As thousands marched in Ferguson, Missouri, to protest the police shooting of Michael Brown in 2014, many Americans were surprised and alarmed by the character of law enforcement's response. For days, national news networks broadcast footage of armored vehicles, snipers taking aim at unarmed black and brown civilians, and officers clad in battle armor deployed by state and local police agencies.
To some people, American police appeared to have suddenly transformed into a wartime occupying force—but to scholars of race and policing (and perhaps to many citizens of color) these images were less surprising. More than half a century earlier, James Baldwin described urban police as "occupying forces" in black communities; decades of research in the intervening years have documented the ways in which policing efforts such as "stop-and-frisk" and the "war on drugs" have served to maintain race- and class-based social hierarchies. Partly due to this history, critical race scholars have characterized police militarization as another means by which the state exercises social control over racial minorities.
Despite a prolonged and vigorous national debate, there is little systematic evidence demonstrating the consequences of militarized police tactics or whether they are more prevalent in communities of color; because of heterogeneity in the way thousands of local law enforcement agencies in the United States document the presence and activities of their militarized units (if they document them at all), the study of police militarization has been hampered by data constraints. In the absence of scientific analysis, the arguments of both advocates and critics are largely informed by anecdotal and journalistic accounts. Proponents argue that militarized police units enhance officer safety and deter violent crime, while critics allege that these tactics are disproportionately applied in the policing of racial minorities, potentially eroding the already anemic levels of trust between citizens and law enforcement in highly policed communities. The implications of police militarization for civil rights, public safety, and the exercise of state power depend crucially on the empirical validity of these claims.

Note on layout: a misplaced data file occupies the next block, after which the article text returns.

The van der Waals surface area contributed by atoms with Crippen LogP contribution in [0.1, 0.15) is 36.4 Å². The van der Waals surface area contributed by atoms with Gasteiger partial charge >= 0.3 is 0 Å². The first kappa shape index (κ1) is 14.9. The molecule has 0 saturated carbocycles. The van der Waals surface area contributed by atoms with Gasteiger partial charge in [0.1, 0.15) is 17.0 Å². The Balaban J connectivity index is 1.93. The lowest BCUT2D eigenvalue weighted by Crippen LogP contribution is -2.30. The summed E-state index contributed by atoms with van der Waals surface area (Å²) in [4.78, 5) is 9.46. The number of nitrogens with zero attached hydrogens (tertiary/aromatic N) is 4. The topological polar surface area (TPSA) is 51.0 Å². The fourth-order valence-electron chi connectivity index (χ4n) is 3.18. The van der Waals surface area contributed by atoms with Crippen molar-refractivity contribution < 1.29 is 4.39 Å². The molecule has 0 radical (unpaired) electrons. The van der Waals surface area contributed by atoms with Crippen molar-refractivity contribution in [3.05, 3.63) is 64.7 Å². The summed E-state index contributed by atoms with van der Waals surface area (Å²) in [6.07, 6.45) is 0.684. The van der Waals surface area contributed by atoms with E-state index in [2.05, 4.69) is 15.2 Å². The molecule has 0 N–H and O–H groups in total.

My research leverages previously unavailable data to describe the communities affected by militarized policing and to estimate its effects on crime, officer safety, and public perceptions of police. I first use a rare census of SWAT team deployments in Maryland to characterize the ways in which militarized police units are used and the characteristics of the communities in which they are deployed. I show that militarized police units are more often deployed in communities with high concentrations of African Americans, a relationship that holds at multiple levels of geography and even after controlling for social indicators including crime rates. I then use an original nationwide panel measuring the presence of active SWAT teams in roughly 9,000 U.S. law enforcement agencies, as well as the Maryland SWAT deployment data, to test whether militarized policing lowers crime rates and promotes officer safety. Using intra-agency comparisons that greatly mitigate concerns over omitted variable bias, I find no evidence that obtaining or deploying a SWAT team reduces local crime rates or lowers the rates at which officers are killed or assaulted.
Finally, using survey experiments that randomly assign images of police officers in news reports, I show that seeing more militarized officers—relative to traditionally equipped police—can inflate perceptions of crime and depress support for police funding and presence. This analysis includes a large oversample of African American respondents—an important feature given the high rate at which militarized police units are deployed in black neighborhoods.
On average, militarized police units do not appear to provide the safety benefits that many police administrators claim they do. Police may suffer reputational damage when they deploy militarized units. These results suggest that the often-cited tradeoff between public safety and civil liberties is, in the case of militarized policing, a false alternative.
Given the concentration of deployments in communities of color, where trust in law enforcement and government at large is already depressed, the routine use of militarized police tactics by local agencies threatens to increase the historic tensions between marginalized groups and the state, with no detectable public safety benefit. While SWAT teams arguably remain a necessary tool for violent emergency situations, restricting their use to those rare events may improve perceptions of police with little or no safety loss.
This research brief is based on Jonathan Mummolo, "Militarization Fails to Enhance Police Safety or Reduce Crime but May Harm Police Reputation," Proceedings of the National Academy of Sciences 115, no. 37, September 11, 2018, http://www.pnas.org/content/115/37/9181.